We need more women in sport15-year-old boxer Ines Lopes says inequality in pay means there are not enough female role models in sports
In collaboration with the charity Economy Barnet Post put on workshops at youth centre UNITAS to offer young people the opportunity to write about inequality.
In 2017 the #MeToo movement went viral and women were reminded that abuses of power result in gender inequality. When women are disempowered, they can be mistreated.
There are still a lot of women and girls experiencing inequality in their workplace, schools and especially, in sports. We need to change this. As a 15-year-old girl, I want to know why this is accepted in modern society and what we need to change?
I started by looking at inequality in pay between men and women. In 2019 the gender pay gap between men and women’s full-time earnings was 17.3% in the UK, which means that on average, women were paid approximately 83p for every £1 that men were paid. On average women who are working full-time are earning 8.9% less than men. The government cites women leaving work to take care of their children as one possible reason why women end up earning less than men and falling behind on their careers. But I think there’s more to it.
This is about power. Men are perceived to have it, and women do not. But, we are all born equal and we should receive the same fundamental rights. I raised this with someone close to me and he said women want more than what men have. Women do not ask for more, we ask for the same.
I wanted to speak to some women I admire to find out what they think about gender inequality. Yanily Bonilla assistant principal at Saracens High School (where I go to school) highlights inequality is not only experienced in gender but also in racial discrimination, or in options for the LGBT+ community. She emphasises that in different countries you have different rules and girls might have fewer opportunities. She thinks that in our society, girls are perceived to be more self-conscious, which allows men to do more work. She believes that having more female role models would help girls to gain the confidence to be themselves.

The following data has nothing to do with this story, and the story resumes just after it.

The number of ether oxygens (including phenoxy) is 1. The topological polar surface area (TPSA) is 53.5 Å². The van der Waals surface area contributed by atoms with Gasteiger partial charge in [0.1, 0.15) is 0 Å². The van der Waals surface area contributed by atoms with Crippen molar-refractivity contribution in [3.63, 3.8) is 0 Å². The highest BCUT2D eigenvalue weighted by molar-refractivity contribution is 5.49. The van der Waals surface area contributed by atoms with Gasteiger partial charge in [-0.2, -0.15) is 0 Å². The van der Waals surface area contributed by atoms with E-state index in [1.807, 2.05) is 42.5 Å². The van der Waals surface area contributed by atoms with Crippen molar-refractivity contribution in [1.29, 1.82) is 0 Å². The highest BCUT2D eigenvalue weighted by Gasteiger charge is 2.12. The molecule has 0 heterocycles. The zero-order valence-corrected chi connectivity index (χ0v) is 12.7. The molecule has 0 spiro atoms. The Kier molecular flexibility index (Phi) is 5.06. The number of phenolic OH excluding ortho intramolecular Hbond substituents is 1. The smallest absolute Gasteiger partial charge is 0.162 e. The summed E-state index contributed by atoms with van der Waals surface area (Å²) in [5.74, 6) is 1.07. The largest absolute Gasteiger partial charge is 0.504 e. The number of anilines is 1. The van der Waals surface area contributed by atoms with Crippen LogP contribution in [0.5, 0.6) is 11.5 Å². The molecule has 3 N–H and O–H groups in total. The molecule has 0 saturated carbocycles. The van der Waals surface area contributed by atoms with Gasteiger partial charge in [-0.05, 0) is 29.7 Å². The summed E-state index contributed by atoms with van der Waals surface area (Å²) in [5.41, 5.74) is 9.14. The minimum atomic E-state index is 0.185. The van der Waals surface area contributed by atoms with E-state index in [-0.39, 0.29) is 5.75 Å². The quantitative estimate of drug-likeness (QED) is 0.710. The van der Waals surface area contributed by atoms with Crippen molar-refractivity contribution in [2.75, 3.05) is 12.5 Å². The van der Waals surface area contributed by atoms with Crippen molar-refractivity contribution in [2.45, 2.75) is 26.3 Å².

Sonia Green, a rugby player for Saracens, has experienced inequality in sports. She has played for Saracens rugby team for 20 years but this was her first year playing with her initials on the kit.
A stark contrast to her male colleagues who have always played with their initials. Sonia highlights that men playing rugby can live off their salary, whereas women playing are forced to get secondary jobs when they receive not even half the wages of their male counterparts. Sonia also advocates for more women in sports.
This is something I can really relate to. I’m a female boxer and I do not have any coaches who are female. If we did, then maybe more girls would feel comfortable training. As Sonia Green said, society needs to transform so that “gender stereotyping” ceases to exist. Women are often encouraged into caring roles and men into fields like science which is a better-paid industry. We need to change as a society so that it becomes even more commonplace to see a girl that is a boxer and a boy that is a dancer.
At Saracens High School I feel that I have the same power as boys. But, often, I’ve been frustrated when boys have football and basketball clubs and tend to have more matches than the girls. Of course, this excludes girls, making them think that the sport is not for them.
The exclusion of women happens in other areas too: politics, technology and engineering, to name a few of the industries I was looking into. Despite women making up 50% of the world’s population, in places of power, men are disproportionately represented.
Globally, no country has achieved full gender equality. This needs to change. Somewhere to start would be seeing more women in power. Somewhere to start, for me, would be seeing more women in sports. Men are not better and do not deserve better. We are both the same and we can both do the same.